Leigh Timmis - Cyclist ⎟ Adventurer ⎟ Speaker | Mental Health Awareness
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Mental Health Awareness

Mental Health Awareness

This being mental health awareness week, I want to share my struggle through depression and why I came to cycle around the world.

At the point in my life when it all began, I felt overworked, lonely, and unfulfilled but I was unaware that I had a problem, I just thought it was normal life. At that time, mental health was rarely spoken about, it had little media coverage and it was certainly not something my friends and I spoke about. When a doctor asked about my general wellbeing, I began talking about not seeing the point of life, that I felt as though nobody understood me and that on nights out with friends, I would feel more alone than if I stayed in on my own. In my personal life, I was pushing away the people closest to me and at work I began losing control of my emotions. I was diagnosed with depression.

One question, asked during counselling, will always stand out in my memory, “what colour do you see when you look to the future?” “I don’t see anything” I replied “Just emptiness.”

The opportunity to go on a motorbike adventure across Iceland with two friends gave me a new perspective I’d never seen before. The three of us arrived on the island with just a map and a compass and plotted our own course across new landscapes. It was as though I’d been cast in to a National Geographic magazine; crossing deserts, climbing volcanoes, swimming in rivers of hot water and camping beneath the midnight sun; in adventure I felt alive. As my Geordie friends struggled to communicate with locals who spoke perfect English, I became their interpreter, in my mind I suddenly thought I was born to be an adventurer – !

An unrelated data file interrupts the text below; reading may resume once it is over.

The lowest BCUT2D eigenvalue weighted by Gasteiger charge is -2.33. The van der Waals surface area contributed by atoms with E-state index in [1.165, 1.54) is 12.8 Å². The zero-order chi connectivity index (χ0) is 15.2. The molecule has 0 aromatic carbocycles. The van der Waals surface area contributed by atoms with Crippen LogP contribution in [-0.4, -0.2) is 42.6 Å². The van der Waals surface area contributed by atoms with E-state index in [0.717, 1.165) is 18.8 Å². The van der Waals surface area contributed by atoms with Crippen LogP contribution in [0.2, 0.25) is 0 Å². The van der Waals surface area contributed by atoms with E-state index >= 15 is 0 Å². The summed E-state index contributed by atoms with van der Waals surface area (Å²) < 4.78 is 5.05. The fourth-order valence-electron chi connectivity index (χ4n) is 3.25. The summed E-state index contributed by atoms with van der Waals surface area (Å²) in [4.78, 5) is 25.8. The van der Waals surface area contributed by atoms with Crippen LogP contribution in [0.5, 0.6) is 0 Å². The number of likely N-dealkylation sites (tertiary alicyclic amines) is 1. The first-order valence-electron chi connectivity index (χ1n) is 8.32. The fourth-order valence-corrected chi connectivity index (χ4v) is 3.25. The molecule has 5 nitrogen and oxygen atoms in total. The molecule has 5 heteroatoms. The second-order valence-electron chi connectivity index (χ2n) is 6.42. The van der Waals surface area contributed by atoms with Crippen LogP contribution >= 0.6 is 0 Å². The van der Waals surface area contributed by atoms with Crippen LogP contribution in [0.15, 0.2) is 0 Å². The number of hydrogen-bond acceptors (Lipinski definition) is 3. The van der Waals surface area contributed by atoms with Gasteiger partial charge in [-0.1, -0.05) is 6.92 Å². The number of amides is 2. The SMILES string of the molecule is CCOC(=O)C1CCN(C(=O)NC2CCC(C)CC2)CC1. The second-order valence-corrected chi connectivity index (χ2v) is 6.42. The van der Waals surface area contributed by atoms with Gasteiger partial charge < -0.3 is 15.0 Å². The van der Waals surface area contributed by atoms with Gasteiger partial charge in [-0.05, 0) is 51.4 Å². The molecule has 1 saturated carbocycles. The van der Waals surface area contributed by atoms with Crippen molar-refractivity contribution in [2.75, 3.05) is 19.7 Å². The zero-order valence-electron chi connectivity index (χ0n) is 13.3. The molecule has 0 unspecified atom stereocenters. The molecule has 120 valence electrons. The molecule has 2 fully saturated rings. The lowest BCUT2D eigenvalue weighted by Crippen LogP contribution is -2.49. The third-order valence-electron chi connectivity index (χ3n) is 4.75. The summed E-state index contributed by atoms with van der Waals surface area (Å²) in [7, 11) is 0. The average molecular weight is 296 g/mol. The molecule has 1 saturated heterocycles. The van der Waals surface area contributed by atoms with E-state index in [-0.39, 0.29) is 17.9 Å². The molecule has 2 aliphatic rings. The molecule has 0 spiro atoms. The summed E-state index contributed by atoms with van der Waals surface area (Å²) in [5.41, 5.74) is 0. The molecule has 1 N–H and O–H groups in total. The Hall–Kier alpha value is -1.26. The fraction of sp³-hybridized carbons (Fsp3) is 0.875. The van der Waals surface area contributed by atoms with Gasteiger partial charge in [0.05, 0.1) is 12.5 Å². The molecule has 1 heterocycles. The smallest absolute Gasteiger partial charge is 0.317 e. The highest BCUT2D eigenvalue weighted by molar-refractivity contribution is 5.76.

Returning, I decided to change my life dramatically and within one month, I cut ties with all the trappings of “success” and set off to cycle around the world.

Setting out into a world I didn’t know energised me and I thrived on having to find my own solutions to different problems I faced every day. Cycling released endorphins, keeping me focussed and happy, the challenge of getting around the world gave me a new drive, I found the thing that made me happy and I decided to make a life for myself doing what I loved.

If I have one regret, it would be that I had to hit rock bottom to realise that I could achieve anything I wanted. Don’t accept that an unfulfilling life is “normal”, talk openly about your struggles to friends and family, don’t wait for your boat to come in, swim out to it and find what makes you happy.



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